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India develops CERAVAC, its first indigenous vaccine for cervical cancer


India develops CERAVAC, its first indigenous vaccine for cervical cancer
India develops CERAVAC, its first indigenous vaccine for cervical cancer

The scientific completion of Cervavac, India’s first locally developed quadrivalent human papillomavirus (qHPV) vaccine for the prevention of cervical cancer, was announced by Union Minister of Science and Technology Dr. Jitendra Singh on Thursday.

India develops CERAVAC, its first indigenous vaccine for cervical cancer

Cervical cancer is the fourth most prevalent cancer in women worldwide, despite being generally avoidable, according to the WHO. An estimated 570,00 women were diagnosed with the illness in 2018, and it was responsible for 311,000 fatalities worldwide.

The vaccine will be released later this year, according to Dr. Rajesh Gokhale, Secretary of the Indian government’s Department of Biotechnology and Chairperson of the Biotechnology Industry Research Assistance Council (BIRAC). In an interview, he stated, “According to suggestions from Serum Institute of India, the cost will approximate between Rs 200 and 400.”

With 1.23 lakh instances and over 67,000 fatalities per year, India is responsible for almost a fifth of the world’s cervical cancer cases.

Human papillomavirus (HPV), a widespread virus that is spread through intercourse, is linked to almost all cases of cervical cancer. According to the Centers for Disease Control and Prevention, the body’s immune system often clears the HPV infection spontaneously within two years, but in a tiny proportion of people, the virus can remain over time and transform some normal cells into abnormal cells and eventually cancer (CDC).

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Cervical cancer can be prevented if discovered early and treated efficiently, yet it kills one woman in India every eight minutes, according to Dr. Smita Joshi, the principal investigator for Serum Institute of India’s HPV vaccine research.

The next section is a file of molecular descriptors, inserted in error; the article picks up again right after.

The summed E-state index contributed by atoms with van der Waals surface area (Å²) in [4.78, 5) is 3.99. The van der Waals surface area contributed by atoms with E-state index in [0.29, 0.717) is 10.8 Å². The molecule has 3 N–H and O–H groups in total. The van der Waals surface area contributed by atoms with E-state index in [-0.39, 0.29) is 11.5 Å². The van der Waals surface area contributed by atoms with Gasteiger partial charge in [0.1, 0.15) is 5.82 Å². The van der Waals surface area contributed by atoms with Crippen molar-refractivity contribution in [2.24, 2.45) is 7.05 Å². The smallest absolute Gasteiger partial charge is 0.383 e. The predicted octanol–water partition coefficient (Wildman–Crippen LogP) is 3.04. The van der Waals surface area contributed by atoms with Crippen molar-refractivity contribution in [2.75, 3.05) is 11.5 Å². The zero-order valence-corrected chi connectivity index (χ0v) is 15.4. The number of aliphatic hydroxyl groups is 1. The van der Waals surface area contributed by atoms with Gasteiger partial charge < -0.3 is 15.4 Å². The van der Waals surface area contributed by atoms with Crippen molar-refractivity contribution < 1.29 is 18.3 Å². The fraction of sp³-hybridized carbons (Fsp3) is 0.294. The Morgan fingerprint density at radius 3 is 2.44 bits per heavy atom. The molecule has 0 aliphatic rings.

“There are two effective methods for avoiding cervical cancer: screening and immunisation. Less than 10% of Indian women are screened, and there is still a lack of knowledge among women regarding the prevention of this illness. Even if they don’t have any symptoms, all women between the ages of 30 and 49 need to get screened for cervical cancer, and their teenage daughters need to get the HPV vaccine, according to Dr. Joshi.

The Serum Institute of India, located in Pune, developed Cervavac in collaboration with the Department of Biotechnology of the Indian Government (DBT). In 2011, Dr. M. K. Bhan, who was the DBT’s secretary at the time, carried out the effort to produce the vaccine. Since then, 30 scientific advisory group meetings and site visits by DBT have assisted in reviewing the scientific merit of the entire process of vaccine development.

On July 12 of this year, the Drug Controller General of India approved Cervavac’s market authorization.

According to Dr. Rajesh Gokhale, HPV vaccines are offered in two doses, and research has shown that the antibodies that form after both are given can last up to six or seven years. According to him, the cervical cancer vaccination may not need booster shots like Covid vaccines do.

The largest challenge will be assigning enough funds and personnel to vaccinate the vast majority of adolescent girls between the ages of 9 and 15, so that they are protected from HPV at a young age.


Scoopearth Team

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